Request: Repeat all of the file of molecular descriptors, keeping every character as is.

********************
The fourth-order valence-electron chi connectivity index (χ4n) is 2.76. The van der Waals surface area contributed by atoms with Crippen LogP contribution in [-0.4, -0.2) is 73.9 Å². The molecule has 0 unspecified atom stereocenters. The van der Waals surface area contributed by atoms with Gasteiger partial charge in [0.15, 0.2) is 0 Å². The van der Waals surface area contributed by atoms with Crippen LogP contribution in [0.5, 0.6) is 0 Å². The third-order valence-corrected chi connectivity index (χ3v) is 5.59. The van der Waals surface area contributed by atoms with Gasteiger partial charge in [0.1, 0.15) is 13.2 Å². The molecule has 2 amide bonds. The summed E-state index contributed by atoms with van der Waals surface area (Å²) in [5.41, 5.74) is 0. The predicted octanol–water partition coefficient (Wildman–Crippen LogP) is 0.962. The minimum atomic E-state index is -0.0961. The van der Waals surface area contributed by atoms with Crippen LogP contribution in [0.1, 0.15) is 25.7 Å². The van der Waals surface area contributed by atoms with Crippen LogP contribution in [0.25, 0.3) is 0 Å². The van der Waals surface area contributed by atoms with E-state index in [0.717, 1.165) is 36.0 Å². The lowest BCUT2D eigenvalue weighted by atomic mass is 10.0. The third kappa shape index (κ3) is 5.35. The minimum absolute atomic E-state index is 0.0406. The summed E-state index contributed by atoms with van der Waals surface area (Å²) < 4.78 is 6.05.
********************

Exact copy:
The fourth-order valence-electron chi connectivity index (χ4n) is 2.76. The van der Waals surface area contributed by atoms with Crippen LogP contribution in [-0.4, -0.2) is 73.9 Å². The molecule has 0 unspecified atom stereocenters. The van der Waals surface area contributed by atoms with Gasteiger partial charge in [0.15, 0.2) is 0 Å². The van der Waals surface area contributed by atoms with Crippen LogP contribution in [0.5, 0.6) is 0 Å². The third-order valence-corrected chi connectivity index (χ3v) is 5.59. The van der Waals surface area contributed by atoms with Gasteiger partial charge in [0.1, 0.15) is 13.2 Å². The molecule has 2 amide bonds. The summed E-state index contributed by atoms with van der Waals surface area (Å²) in [5.41, 5.74) is 0. The predicted octanol–water partition coefficient (Wildman–Crippen LogP) is 0.962. The minimum atomic E-state index is -0.0961. The van der Waals surface area contributed by atoms with Crippen LogP contribution in [0.1, 0.15) is 25.7 Å². The van der Waals surface area contributed by atoms with Crippen LogP contribution in [0.25, 0.3) is 0 Å². The van der Waals surface area contributed by atoms with E-state index in [0.717, 1.165) is 36.0 Å². The lowest BCUT2D eigenvalue weighted by atomic mass is 10.0. The third kappa shape index (κ3) is 5.35. The minimum absolute atomic E-state index is 0.0406. The summed E-state index contributed by atoms with van der Waals surface area (Å²) < 4.78 is 6.05.